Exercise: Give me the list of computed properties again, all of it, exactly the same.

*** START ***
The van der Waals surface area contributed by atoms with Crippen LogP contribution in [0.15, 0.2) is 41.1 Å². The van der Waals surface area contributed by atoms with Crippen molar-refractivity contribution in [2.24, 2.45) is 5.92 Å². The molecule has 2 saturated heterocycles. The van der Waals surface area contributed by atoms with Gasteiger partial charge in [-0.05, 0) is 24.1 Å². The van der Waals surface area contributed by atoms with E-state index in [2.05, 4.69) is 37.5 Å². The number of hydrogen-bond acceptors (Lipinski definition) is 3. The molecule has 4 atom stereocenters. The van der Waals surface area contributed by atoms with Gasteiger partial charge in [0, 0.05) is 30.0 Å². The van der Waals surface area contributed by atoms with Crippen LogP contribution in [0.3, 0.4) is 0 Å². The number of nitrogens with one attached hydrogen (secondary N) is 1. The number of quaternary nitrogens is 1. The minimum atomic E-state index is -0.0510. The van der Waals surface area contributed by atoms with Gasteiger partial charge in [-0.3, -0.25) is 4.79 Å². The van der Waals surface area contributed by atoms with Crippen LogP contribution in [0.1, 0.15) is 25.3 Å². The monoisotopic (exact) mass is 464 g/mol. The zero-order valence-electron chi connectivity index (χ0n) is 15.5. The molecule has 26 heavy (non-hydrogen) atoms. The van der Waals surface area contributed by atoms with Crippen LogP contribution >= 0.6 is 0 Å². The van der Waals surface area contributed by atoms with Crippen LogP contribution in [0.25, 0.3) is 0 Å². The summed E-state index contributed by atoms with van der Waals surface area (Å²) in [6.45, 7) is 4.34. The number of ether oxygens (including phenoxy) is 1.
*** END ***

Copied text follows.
The van der Waals surface area contributed by atoms with Crippen LogP contribution in [0.15, 0.2) is 41.1 Å². The van der Waals surface area contributed by atoms with Crippen molar-refractivity contribution in [2.24, 2.45) is 5.92 Å². The molecule has 2 saturated heterocycles. The van der Waals surface area contributed by atoms with Gasteiger partial charge in [-0.05, 0) is 24.1 Å². The van der Waals surface area contributed by atoms with E-state index in [2.05, 4.69) is 37.5 Å². The number of hydrogen-bond acceptors (Lipinski definition) is 3. The molecule has 4 atom stereocenters. The van der Waals surface area contributed by atoms with Gasteiger partial charge in [0, 0.05) is 30.0 Å². The van der Waals surface area contributed by atoms with Crippen LogP contribution in [0.3, 0.4) is 0 Å². The number of nitrogens with one attached hydrogen (secondary N) is 1. The number of quaternary nitrogens is 1. The minimum atomic E-state index is -0.0510. The van der Waals surface area contributed by atoms with Gasteiger partial charge in [-0.3, -0.25) is 4.79 Å². The van der Waals surface area contributed by atoms with Crippen LogP contribution in [0.1, 0.15) is 25.3 Å². The monoisotopic (exact) mass is 464 g/mol. The zero-order valence-electron chi connectivity index (χ0n) is 15.5. The molecule has 26 heavy (non-hydrogen) atoms. The van der Waals surface area contributed by atoms with Crippen LogP contribution >= 0.6 is 0 Å². The van der Waals surface area contributed by atoms with Crippen LogP contribution in [0.25, 0.3) is 0 Å². The summed E-state index contributed by atoms with van der Waals surface area (Å²) in [6.45, 7) is 4.34. The number of ether oxygens (including phenoxy) is 1.